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“The only thing necessary for these diseases to the triumph is for good people and governments to do nothing.”



The Health Insurance Cost Spiral: How It Happened


By: Sen. Mark Hillman



Visit a business any place in Colorado and people have plenty to say about the skyrocketing costs of health insurance.

Employers are frustrated because they want their employees to have access to quality health care but can no longer absorb annual premiums increases of 15 to 70 percent. So, employees, asked to share the rising cost of premiums, are unhappy, too.

While most people on Main Street don’t have time to figure out what’s wrong with Colorado’s insurance market, they do have time to tell legislators that they expect us to deal with the problem this year.

The problems contributing to our health insurance chaos were created by well-intentioned legislators who wanted help a particular group, but in doing so, they loaded additional costs onto all health care consumers.


While the health insurance market suffers from a multiplicity of factors which either drive up costs or shift costs from those who receive care to others who pay the bill, three elements must be addressed:

Community rating. Prior to enactment of “community rating,” premiums were directly related to the health of each person purchasing insurance.

Legislators enacted community rating in order to protect small business from wildly fluctuating premiums and to keep insurance affordable for consumers with existing health problems. Unfortunately, this replaced wildly-fluctuating costs with rapidly-increasing costs and disproportionately shifted costs to healthy consumers, causing many to simply leave the market.

Look at it this way: You and I go to lunch together everyday. Both of us pay $10 for lunch, but everyday, I get an $18 steak and you get a $2 cheese sandwich. How long are you going to subsidize my steak and be satisfied with your cheese sandwich? That’s the predicament which community rating imposes upon healthy consumers.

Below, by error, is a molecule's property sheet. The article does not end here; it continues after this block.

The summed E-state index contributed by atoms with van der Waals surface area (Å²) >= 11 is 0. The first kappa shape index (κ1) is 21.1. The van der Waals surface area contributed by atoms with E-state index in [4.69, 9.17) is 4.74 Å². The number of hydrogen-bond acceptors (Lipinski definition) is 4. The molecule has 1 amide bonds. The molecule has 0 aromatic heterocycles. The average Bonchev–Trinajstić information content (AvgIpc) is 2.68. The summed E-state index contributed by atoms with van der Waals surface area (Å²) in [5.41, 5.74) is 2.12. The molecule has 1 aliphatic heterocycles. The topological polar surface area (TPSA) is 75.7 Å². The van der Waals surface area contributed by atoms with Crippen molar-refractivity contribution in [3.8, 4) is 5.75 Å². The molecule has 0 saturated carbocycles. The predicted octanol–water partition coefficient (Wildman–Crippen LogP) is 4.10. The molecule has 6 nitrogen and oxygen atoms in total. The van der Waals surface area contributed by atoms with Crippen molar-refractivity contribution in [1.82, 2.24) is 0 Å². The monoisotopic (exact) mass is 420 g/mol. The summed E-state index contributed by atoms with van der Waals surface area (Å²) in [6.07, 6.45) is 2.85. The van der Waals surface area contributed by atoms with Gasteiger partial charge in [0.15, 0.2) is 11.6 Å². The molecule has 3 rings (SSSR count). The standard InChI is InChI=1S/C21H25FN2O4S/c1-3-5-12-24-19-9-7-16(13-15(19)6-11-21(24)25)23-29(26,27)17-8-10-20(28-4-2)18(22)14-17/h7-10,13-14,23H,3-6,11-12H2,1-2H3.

And it gets worse, because when healthy consumers leave the market, the high-risk consumers who remain now must bear an even higher cost.

We must allow insurers to offer a “good health discount” to attract healthy consumers back into the market.

Mandates. Everyone who purchases health insurance through the small group market in Colorado is required to pay for 17 mandatory coverages.


For example, everyone is required by law to purchase pregnancy and maternity coverage – that’s everyone, including men and women who are beyond child-bearing age. And everyone is required to pay for child health supervision services and for mental illness. Colorado law mandates virtually the best coverage money can buy. Trouble is, few people can afford it.

It’s time for legislators to trust consumers to make their own choices about what their family needs and can afford. Consumers who can’t afford every conceivable coverage are clearly better off with a basic policy than with no insurance at all.

Litigation costs. Runaway juries awarding lottery-style judgments are making medical malpractice insurance unaffordable for doctors in several states, causing physicians to refuse to perform certain high-risk procedures or to leave for states with liability limits.

Colorado reacted to a medical malpractice crisis in 1998 by limiting non-economic damages -- including pain and suffering, emotional stress, inconvenience and quality of life -- to $250,000, except in extreme cases. Injured patients are still entitled to fully recover medical costs and lost earnings.

Recently, the Colorado Supreme Court began to chip away at those limitations. Though juries may feel justified in awarding millions of dollars to a sympathetic victim, consumers ultimately pay the bill.

Colorado must head-off another medical malpractice crisis by re-affirming the limitations which allow injured patients to be compensated but limit runaway verdicts.

Sen. Mark Hillman (R-Burlington) represents 12 counties on the Eastern Plains and served on the Health Care Systems Interim Committee. Please see also: